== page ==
Another surprise in Detroit has been the gradual re-emergence of Josh Jackson off the bench. He's played at least 21 minutes in each of the last eight games and scored an efficient 21 points in the win over the Pelicans. Still just 24 years old, Jackson has endured a winding road in the NBA. But he seems to be carving out a solid niche with the Pistons.

(Last week: 4)

9. Toronto Raptors (12-15)

Fred VanVleet called his frustration with the Raptors' defense "really high" after their 116-112 loss to Minnesota. And he should be frustrated; Toronto has the 17th-best defensive rating after consistently being a leader on that end. Defense has been a pillar of the Raptors' identity over the past few seasons, and they're just not measuring up right now.

Shams Charania reported that Toronto is engaged in talks around Andre Drummond. Adrian Wojnarowski said nothing meaningful has transpired yet. Either way, I don't know how much Drummond helps the Raptors, but at least they're looking to mix things up after a slow start.

(Last week: 14)

8. Chicago Bulls (11-15)

Monday's overtime win against the Pacers might be the first real sign of progress for this Chicago team as a whole. They took on a fundamentally-sound roster and gutted out a win with some solid defense by Chicago Bulls standards. Zach LaVine had his usual 30, but Coby White also came up big down the stretch, and a number of bench players made an impact.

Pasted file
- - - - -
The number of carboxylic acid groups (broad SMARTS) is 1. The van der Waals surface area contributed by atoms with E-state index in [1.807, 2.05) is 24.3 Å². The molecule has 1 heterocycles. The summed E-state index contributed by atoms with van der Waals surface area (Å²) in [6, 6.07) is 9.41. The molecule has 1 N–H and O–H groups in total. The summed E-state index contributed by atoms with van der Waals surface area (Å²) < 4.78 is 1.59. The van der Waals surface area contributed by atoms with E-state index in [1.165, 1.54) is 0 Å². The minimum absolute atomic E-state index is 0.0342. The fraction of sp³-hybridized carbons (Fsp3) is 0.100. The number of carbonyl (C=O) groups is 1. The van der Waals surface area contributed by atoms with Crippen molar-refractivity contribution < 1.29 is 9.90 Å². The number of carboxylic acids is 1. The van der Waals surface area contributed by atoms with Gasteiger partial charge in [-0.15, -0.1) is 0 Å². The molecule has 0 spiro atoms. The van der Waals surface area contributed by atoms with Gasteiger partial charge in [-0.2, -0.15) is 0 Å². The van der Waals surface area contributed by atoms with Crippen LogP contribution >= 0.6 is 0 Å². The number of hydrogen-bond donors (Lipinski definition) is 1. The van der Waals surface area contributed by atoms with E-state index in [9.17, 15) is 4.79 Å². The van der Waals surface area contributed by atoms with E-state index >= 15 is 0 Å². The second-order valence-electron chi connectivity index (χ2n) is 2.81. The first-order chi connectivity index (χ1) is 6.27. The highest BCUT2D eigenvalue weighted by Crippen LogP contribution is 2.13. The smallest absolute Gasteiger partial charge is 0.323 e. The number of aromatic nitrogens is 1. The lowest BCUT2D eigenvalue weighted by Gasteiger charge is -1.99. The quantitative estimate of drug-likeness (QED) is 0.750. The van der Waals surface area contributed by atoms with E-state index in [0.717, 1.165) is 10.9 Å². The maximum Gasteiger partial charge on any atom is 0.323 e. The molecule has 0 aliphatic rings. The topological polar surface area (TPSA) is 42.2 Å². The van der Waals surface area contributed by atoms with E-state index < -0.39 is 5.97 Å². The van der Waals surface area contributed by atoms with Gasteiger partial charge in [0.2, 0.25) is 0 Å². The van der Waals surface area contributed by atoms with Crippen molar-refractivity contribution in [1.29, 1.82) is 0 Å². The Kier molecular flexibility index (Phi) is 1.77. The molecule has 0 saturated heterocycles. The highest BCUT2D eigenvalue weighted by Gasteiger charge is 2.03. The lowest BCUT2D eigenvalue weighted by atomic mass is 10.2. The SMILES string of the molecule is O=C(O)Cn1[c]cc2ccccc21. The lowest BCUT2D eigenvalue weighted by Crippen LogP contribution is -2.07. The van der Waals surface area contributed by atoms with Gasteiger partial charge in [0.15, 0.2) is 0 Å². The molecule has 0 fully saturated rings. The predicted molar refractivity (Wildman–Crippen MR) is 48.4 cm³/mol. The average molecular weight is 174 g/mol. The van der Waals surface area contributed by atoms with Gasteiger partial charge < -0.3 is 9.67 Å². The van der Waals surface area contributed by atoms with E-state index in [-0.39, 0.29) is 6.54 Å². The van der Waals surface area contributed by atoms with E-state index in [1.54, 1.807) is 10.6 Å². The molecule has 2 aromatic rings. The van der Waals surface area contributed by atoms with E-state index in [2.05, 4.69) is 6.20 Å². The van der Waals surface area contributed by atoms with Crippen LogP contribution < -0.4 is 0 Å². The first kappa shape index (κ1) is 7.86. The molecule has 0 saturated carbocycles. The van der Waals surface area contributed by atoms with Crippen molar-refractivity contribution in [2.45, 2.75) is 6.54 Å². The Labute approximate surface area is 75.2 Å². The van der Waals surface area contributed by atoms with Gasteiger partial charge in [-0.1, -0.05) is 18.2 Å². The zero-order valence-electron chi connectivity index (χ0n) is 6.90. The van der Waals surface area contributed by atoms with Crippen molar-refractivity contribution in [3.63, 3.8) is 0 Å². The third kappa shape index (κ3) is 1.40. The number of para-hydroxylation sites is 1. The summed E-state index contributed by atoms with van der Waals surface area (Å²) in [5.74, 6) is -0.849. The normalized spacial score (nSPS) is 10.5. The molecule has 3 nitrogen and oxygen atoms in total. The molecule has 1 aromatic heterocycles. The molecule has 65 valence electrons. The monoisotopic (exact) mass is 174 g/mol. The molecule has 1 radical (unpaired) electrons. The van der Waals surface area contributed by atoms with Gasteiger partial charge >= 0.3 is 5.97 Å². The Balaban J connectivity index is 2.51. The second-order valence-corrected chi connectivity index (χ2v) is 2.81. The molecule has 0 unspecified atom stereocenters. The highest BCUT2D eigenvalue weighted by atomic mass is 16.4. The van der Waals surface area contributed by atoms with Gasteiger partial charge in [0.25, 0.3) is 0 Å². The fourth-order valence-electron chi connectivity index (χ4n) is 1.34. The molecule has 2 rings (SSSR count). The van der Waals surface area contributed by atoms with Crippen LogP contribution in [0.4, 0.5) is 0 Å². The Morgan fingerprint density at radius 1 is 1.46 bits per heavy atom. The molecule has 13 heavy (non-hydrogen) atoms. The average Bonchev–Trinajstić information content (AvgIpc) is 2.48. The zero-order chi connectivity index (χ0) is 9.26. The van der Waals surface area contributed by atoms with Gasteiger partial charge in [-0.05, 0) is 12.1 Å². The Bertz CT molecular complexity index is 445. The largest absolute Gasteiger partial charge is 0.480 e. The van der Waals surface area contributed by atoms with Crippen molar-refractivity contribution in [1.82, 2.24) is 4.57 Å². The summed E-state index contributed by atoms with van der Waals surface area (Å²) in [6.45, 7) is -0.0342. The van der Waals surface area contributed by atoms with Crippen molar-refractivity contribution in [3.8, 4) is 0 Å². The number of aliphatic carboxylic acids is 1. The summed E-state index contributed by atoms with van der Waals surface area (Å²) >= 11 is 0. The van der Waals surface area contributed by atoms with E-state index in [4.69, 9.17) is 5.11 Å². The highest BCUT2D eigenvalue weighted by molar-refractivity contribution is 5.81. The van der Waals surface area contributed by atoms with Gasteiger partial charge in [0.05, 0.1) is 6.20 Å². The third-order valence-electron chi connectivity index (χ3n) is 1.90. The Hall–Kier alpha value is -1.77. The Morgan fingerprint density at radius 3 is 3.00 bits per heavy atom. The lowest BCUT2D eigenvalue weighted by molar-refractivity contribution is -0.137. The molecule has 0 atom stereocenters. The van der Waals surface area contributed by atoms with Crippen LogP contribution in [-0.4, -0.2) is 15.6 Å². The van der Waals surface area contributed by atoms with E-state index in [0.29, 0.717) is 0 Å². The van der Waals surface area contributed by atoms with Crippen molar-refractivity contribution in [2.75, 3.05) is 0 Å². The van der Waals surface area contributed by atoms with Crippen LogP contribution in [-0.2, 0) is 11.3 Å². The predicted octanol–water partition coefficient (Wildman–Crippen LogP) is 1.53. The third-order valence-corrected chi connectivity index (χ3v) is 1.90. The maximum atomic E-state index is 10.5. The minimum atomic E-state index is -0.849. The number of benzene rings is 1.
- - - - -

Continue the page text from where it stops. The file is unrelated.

On the whole, the Bulls still have a middling offense and defense. But they're 4-4 in their last eight games and have a number of winnable contests on the slate for next week. If they can continue to look disciplined as a team and split weeks, fans should start to feel better about how the future is lining up.

(Last week: 6)

7. Atlanta Hawks (11-16)

An 0-4 whimper puts some major negative vibes on the Hawks, who are reeling defensively without De'Andre Hunter. They gave up at least 118 points in all four games, and outside of Hunter, who is still out with a knee injury, the roster doesn't offer a sign of life on that end.

The John Collins rumors also persist, which is a weird situation where a gifted offensive forward could be easily cast aside by Atlanta. Collins is averaging 18.1 points and 7.6 rebounds while shooting over 41 percent from three, and has developed great on-court chemistry with Trae Young. But he's also not worth a max rookie extension, which could be the sticking point here. 

(Last week: 9)

6. Washington Wizards (8-17)

Even though Washington went 2-2 this week, those latter two wins felt like tangible growth. Washington has rolled with a new starting lineup recently that includes Russell Westbrook, Bradley Beal, Rui Hachimura, Moritz Wagner and Garrison Matthews. It may be just a 19-minute sample size, but that group is a plus-42.7 per 100 possessions, so it's worth sticking with that unit for now.

In the chaos of their start, it's easy to forget that the Wizards are just three games back of the eighth seed. They're by no means out of the playoff race. But this final stretch is going to set the tone for the rest of the season.

(Last week: 3)

5. New Orleans Pelicans (11-15)

The Pelicans had an easy schedule this past week, but bungled the chance to build momentum by going 1-3. As the season wears on, Stan Van Gundy's defense has gone from mediocre, to bad, to terrible. New Orleans now has the third-worst defensive rating in the NBA -- concerning when you have two defense-first guards and a physical center in the starting lineup.